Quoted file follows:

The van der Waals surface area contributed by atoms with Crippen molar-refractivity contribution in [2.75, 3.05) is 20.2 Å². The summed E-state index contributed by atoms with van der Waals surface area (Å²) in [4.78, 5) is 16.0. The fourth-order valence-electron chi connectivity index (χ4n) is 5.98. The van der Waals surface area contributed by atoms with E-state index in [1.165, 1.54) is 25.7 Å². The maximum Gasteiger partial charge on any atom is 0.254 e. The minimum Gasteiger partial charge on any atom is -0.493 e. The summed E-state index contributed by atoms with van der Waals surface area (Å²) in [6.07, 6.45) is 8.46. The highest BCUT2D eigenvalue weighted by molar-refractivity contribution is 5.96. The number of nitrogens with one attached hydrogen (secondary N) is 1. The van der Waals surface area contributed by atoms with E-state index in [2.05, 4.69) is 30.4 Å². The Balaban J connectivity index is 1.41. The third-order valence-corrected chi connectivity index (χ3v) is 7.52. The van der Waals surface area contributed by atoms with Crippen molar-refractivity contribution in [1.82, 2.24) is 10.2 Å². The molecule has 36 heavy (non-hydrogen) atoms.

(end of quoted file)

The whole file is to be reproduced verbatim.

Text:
The van der Waals surface area contributed by atoms with Crippen molar-refractivity contribution in [2.75, 3.05) is 20.2 Å². The summed E-state index contributed by atoms with van der Waals surface area (Å²) in [4.78, 5) is 16.0. The fourth-order valence-electron chi connectivity index (χ4n) is 5.98. The van der Waals surface area contributed by atoms with E-state index in [1.165, 1.54) is 25.7 Å². The maximum Gasteiger partial charge on any atom is 0.254 e. The minimum Gasteiger partial charge on any atom is -0.493 e. The summed E-state index contributed by atoms with van der Waals surface area (Å²) in [6.07, 6.45) is 8.46. The highest BCUT2D eigenvalue weighted by molar-refractivity contribution is 5.96. The number of nitrogens with one attached hydrogen (secondary N) is 1. The van der Waals surface area contributed by atoms with E-state index in [2.05, 4.69) is 30.4 Å². The Balaban J connectivity index is 1.41. The third-order valence-corrected chi connectivity index (χ3v) is 7.52. The van der Waals surface area contributed by atoms with Crippen molar-refractivity contribution in [1.82, 2.24) is 10.2 Å². The molecule has 36 heavy (non-hydrogen) atoms.